base directory

Press OK and then choose your remote computer, in my case, the desktop’s home directory. If you are funky like me, using non-standard SSH port, select Socket first and then put your non-standard SSH. [NOTE: This step is unecessary for most people]


And don’t forget to select SSH again. Fill the remote Directory and the remote’s Host IP number, before press OK. Here’s the screenshot:


After OK, you are asked of your remote host password. Then you are ready to go.

Password asked

Honestly, I’m cheated a bit about unison. Usually, people creates a special directory like “/home/user/SYNCED” and put all the synced contents into that directory. I put my home directory, which contain gigs of files which making the unison a little bit lame at initial. So, I close the unison and starts to edit configuration manually to have only few directories that needed to directory.

$ gedit .unison/default.prf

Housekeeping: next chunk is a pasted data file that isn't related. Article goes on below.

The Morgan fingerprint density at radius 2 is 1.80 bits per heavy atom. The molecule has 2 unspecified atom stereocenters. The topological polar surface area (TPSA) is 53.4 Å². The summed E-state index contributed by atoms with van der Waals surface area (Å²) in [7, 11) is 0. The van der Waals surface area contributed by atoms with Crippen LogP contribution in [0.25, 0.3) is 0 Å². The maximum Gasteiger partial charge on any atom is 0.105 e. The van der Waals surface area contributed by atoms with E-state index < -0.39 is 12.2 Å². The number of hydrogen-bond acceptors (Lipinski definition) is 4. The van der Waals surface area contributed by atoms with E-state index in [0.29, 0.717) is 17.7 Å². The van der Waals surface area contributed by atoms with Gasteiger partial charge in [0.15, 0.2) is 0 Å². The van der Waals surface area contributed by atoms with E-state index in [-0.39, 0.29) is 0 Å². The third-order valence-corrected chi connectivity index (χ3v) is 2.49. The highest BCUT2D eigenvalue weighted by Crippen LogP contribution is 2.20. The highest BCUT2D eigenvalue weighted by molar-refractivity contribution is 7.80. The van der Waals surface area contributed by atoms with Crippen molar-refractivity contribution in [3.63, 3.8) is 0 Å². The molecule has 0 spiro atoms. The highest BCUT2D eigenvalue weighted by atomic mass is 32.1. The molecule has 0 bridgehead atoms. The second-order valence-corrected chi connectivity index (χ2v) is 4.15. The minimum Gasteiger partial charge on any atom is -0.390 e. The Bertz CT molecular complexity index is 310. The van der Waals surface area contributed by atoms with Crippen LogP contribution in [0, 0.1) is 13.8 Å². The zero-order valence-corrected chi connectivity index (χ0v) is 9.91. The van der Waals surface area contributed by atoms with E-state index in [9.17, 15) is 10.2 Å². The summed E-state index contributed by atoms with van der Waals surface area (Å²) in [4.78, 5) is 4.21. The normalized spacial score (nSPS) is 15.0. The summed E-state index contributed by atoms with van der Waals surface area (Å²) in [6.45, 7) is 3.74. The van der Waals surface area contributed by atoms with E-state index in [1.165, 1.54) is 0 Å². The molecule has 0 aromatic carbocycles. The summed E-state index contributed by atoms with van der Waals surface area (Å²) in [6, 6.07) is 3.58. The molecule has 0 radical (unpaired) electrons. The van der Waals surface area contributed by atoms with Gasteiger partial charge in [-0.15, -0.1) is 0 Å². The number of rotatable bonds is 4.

Here’s my (EDITED) default configuration:

# Unison preferences file
root = /home/user
root = ssh://user@
# Path to synchronize
path = Project
path = Library
path = Dokumen
path = .subversion
path = .purple
path = Musik
path = Gambar
path = Backup
path = Video
path = .netbeans
ignore = Name .directory

As you can see, I only put some of the directory in home. I’m using Bahasa Indonesia as my default installation. KDE4 uses “.directory” directory to keep its meta data. So, I need to exclude that directory. And, uhm… psst… I logged all of my conversations. 😀

#3 Syncing…

Just press GO and you’re done.

unison GTK

 #4 MAKAN2x ™

MAKAN2x ™ [This is a trashing section :D]

#5 Just In Case…

you are overwhelmed and don’t want to go all of those step, just do #0 and #1 then copy my configuration to your own “


” and edit as you like. That’s faster. 😀

Some Compile Glitches

Some Compile Glitches